Merkley, Joined by Wyden, Returns to Border with Delegation of Senate Democrats
WASHINGTON, D.C. – Thirteen months after his first trip to McAllen, Texas pushed the issue of family separation to the top of the national debate, Oregon’s Senator Jeff Merkley returned to Texas today with a delegation of 12 Senate Democrats. He was joined by his fellow Oregon Senator, Ron Wyden.
Merkley helped lead the Senate Democrats’ on-the-ground mission to investigate the Trump policies that have created overcrowding and suffering, as Senate Democrats responded to the latest Trump administration crisis at the border. Last week, Merkley led the introduction of the Stop Cruelty to Migrant Children Act, legislation co-sponsored by 40 Senate Democrats—including Wyden—that would end the Trump administration’s cruelty at the border.
“No American wants innocent children to suffer—especially not on America’s watch, with America’s taxdollars,” Merkley said. “The Trump administration has pursued a deliberate strategy of inflicting trauma on children to deter people seeking asylum from coming to our borders. This is shameful and wrong, and demands that we stand up against it in outrage. It’s possible to create an immigration system that is fair and gives all families the opportunities to full their potential and contribute to society. That’s why Senate Democrats are here today, and that’s why we will keep fighting to end cruelty to migrant children and treat everyone within our borders with decency and respect.”
“Once again, today’s visit illustrated that zero tolerance makes zero sense and has zero connection to American values. I saw conditions that no child, no family and no person should ever have to live,” Wyden said. “Donald Trump is manufacturing a humanitarian crisis at our border with cruel policies that are creating more problems and oppressive conditions. The public has a right to know the atrocities taking place. What we need now is transparency and accountability, and that’s why we were here today.”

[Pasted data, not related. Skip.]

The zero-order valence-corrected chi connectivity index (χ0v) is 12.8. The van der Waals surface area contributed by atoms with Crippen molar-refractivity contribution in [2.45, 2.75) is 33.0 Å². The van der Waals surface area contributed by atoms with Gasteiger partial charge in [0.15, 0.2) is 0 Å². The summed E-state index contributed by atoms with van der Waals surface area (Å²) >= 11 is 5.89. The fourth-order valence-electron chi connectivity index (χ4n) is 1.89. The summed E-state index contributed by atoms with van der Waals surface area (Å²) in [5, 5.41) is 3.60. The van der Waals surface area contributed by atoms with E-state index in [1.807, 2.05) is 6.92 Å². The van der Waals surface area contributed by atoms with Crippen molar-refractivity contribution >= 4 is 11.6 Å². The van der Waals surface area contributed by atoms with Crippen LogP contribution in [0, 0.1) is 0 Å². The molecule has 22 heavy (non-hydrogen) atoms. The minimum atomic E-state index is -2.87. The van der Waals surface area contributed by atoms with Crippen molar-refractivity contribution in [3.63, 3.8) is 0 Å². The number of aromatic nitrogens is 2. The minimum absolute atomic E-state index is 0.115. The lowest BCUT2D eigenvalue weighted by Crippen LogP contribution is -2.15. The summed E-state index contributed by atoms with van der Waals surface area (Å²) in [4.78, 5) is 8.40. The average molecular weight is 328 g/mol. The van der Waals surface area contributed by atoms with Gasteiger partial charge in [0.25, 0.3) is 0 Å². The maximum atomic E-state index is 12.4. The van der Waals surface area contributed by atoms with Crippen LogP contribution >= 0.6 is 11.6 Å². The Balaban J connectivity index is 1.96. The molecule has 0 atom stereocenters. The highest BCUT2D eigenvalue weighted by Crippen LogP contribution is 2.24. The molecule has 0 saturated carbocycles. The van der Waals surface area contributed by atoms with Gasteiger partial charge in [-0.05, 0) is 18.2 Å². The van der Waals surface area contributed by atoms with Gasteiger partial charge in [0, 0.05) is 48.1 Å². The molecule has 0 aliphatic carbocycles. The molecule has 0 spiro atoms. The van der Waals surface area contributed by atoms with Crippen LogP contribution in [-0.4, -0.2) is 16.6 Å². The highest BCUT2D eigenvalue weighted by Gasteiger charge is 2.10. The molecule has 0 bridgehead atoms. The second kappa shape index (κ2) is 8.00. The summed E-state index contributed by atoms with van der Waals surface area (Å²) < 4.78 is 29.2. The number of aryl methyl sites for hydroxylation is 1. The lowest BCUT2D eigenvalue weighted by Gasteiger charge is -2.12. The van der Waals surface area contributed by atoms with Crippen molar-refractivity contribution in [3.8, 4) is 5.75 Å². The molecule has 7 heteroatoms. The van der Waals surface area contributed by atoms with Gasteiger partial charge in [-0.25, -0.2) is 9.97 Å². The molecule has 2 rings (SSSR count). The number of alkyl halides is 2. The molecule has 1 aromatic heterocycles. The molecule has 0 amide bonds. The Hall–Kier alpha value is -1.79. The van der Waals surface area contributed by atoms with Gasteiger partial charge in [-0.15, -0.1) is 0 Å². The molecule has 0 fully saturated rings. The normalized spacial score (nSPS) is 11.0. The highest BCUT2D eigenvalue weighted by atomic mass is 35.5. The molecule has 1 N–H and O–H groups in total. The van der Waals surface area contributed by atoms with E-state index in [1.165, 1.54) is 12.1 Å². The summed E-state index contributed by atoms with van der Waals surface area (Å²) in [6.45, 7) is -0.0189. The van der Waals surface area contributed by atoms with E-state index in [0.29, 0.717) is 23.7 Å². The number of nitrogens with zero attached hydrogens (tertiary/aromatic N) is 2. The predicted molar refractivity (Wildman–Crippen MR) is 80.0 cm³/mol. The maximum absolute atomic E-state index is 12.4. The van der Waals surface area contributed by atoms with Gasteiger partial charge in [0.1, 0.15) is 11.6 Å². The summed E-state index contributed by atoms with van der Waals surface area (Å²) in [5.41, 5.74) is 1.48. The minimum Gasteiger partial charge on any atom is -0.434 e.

On today’s trip, the delegation visited Border Patrol holding and processing centers along the border, as well as a Catholic respite center that is providing aid to asylum seekers. They also met with local NGOs who have been advocating for safer conditions and providing assistance and legal aid to families fleeing persecution.
The Stop Cruelty to Migrant Children Act would create clear, non-negotiable standards for the treatment of children in America’s care, including:
- Ending family separations except when authorized by a state court or child welfare agency, or when Customs and Border Protection and an independent child welfare specialist agree that a child is a trafficking victim, is not the child of an accompanying adult, or is in danger of abuse or neglect;
- Setting minimum health and safety standards for children and families in Border Patrol Stations.
o The bill requires access to hygiene products including toothbrushes, diapers, soap and showers, regular nutritious meals, and a prompt medical assessment by trained medical providers.
- Requiring children receive three meals a day that meet USDA nutrition standards.
- Ending for-profit contractors from operating new Office of Refugee Resettlement (ORR) standard shelters or influx facilities.
o The bill ensures that temporary influx facilities are state-licensed, meet Flores standards, and are not used to house children indefinitely.
Expanding alternatives to detention and the successful Family Case Management Program.
- Removing roadblocks to placing unaccompanied children with sponsors by lowering case manager caseloads, mandating lower staffing ratios, and ending the information sharing agreement between ORR and Immigration and Customs Enforcement (ICE).
o These provisions would ensure that children are moved out of detention centers and into community-based settings—usually, sponsored by family members—as soon as possible.
- Ensuring unaccompanied children have access to legal counsel and continue to be placed in a non-adversarial setting for their initial asylum case review.
Additionally, the legislation would provide resources to non-profit centers that are helping to provide humanitarian assistance, and improve public oversight of the conditions children are being held in by allowing members of Congress and their staff, along with credentialed press (without cameras), to visit any facility with 24 hours’ notice.
In June 2018, Merkley set off a national firestorm when he went to the border to personally investigate the administration’s child separation policy and was turned away from a children’s detention center in Brownsville, Texas. Merkley pressured the Trump administration to formally end their cruel policy of separating children from their parents, but the administration has been determined to keep pursuing policies that inflict trauma on children and families fleeing persecution abroad—seen most recently in the news reports of children being detained in squalid conditions near the border and the ‘metering’ policies that have blockaded families, like Valeria and Oscar Martinez Ramirez, from legally applying for asylum at American ports of entry.